The Color of Pixar from Chronicle Books released this week, we received a review copy the day it came out. The official description of the book says:
Bold and beautiful, this volume presents hundreds of film stills from the Pixar archives in a glorious spectrum of color. Starting with bright white images and seamlessly flowing through the colors of the rainbow, it becomes crystal clear how each frame tells a story.
The book is a little smaller sizewise than I expected, though at 352 pages, there is a lot to look at - it isn't small in length. When I first opened the book, I did a quick flip-through. This isn't the best way to really enjoy The Color of Pixar in my opinion. There is no writing on the pages after the foreward by John Lasseter and introduction by Tia Kratter, who was a shader art director at Pixar for almost 20 years (she currently manages Pixar University art and film education classes). The Color of Pixar really is eye candy and the photos best enjoyed like looking at art in a museum.
In the foreward, Lasseter says that the frames in the book were meant to be seen in the blink of an eye, the 1/24th of a second that they appear on the screen. So instead of the blink of an eye, this allows the reader to enjoy one frame for as long he or she wants. And not every frame will be of interest to everybody. Pixar movies range from Toy Story to the upcoming Coco, and the book runs the full gamut - including Ratatouille (my favorite Pixar film), Inside Out, A Bug's Life, the other two Toy Story films and more.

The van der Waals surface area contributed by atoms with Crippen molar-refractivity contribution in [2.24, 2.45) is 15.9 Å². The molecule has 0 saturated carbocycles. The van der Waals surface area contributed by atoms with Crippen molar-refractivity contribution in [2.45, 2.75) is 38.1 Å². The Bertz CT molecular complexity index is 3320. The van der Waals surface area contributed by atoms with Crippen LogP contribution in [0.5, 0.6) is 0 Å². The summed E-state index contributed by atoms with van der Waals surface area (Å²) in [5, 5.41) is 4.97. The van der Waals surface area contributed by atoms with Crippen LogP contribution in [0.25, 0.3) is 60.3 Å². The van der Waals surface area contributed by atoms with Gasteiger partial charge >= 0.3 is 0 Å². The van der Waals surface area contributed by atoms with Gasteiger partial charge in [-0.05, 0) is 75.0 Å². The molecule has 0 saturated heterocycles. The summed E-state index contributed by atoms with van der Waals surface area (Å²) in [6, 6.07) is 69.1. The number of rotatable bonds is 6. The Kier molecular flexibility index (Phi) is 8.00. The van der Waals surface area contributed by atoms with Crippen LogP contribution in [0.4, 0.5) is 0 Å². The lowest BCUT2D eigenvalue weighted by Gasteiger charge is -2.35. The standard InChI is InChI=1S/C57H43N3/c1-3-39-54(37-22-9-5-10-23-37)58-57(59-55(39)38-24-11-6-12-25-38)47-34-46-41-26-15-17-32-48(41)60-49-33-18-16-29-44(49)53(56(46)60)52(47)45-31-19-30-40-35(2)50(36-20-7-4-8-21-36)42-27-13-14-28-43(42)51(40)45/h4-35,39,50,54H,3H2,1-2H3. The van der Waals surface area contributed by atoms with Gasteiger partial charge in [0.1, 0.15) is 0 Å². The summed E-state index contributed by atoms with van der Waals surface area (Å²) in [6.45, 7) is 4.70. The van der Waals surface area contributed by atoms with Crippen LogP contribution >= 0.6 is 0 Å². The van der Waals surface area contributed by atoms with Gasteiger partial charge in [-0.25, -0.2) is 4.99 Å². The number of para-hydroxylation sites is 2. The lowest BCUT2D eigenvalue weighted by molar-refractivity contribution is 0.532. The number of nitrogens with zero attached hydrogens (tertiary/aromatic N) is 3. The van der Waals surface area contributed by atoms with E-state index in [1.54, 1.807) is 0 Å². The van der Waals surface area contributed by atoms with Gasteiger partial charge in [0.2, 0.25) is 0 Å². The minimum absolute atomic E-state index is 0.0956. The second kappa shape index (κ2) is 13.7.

Recently we saw The Music of Pixar Live! at Disney's Hollywood Studios. It really hit me during the show - featuring a variety of film clips with a live orchestra playing - how emotional most Pixar films are. Not that I didn't know it, but I experienced those emotions in a new way. Each film resonates with an audience in a way that a lot of other movies may not. For example, the movie Up is romantic, at times very sad, and funny in other moments...it speaks to adults as well as kids but differently at the same time. Seeing the artwork from the film, like with a frame of Carl and Ellie during a picnic or just a photo frame of the so familiar house...it can recall an emotion from watching the movie.
The Color of Pixar is for those who really enjoy Pixar and artwork, because that is what this book offers in abundance. And at the price point, it is a nice volume.
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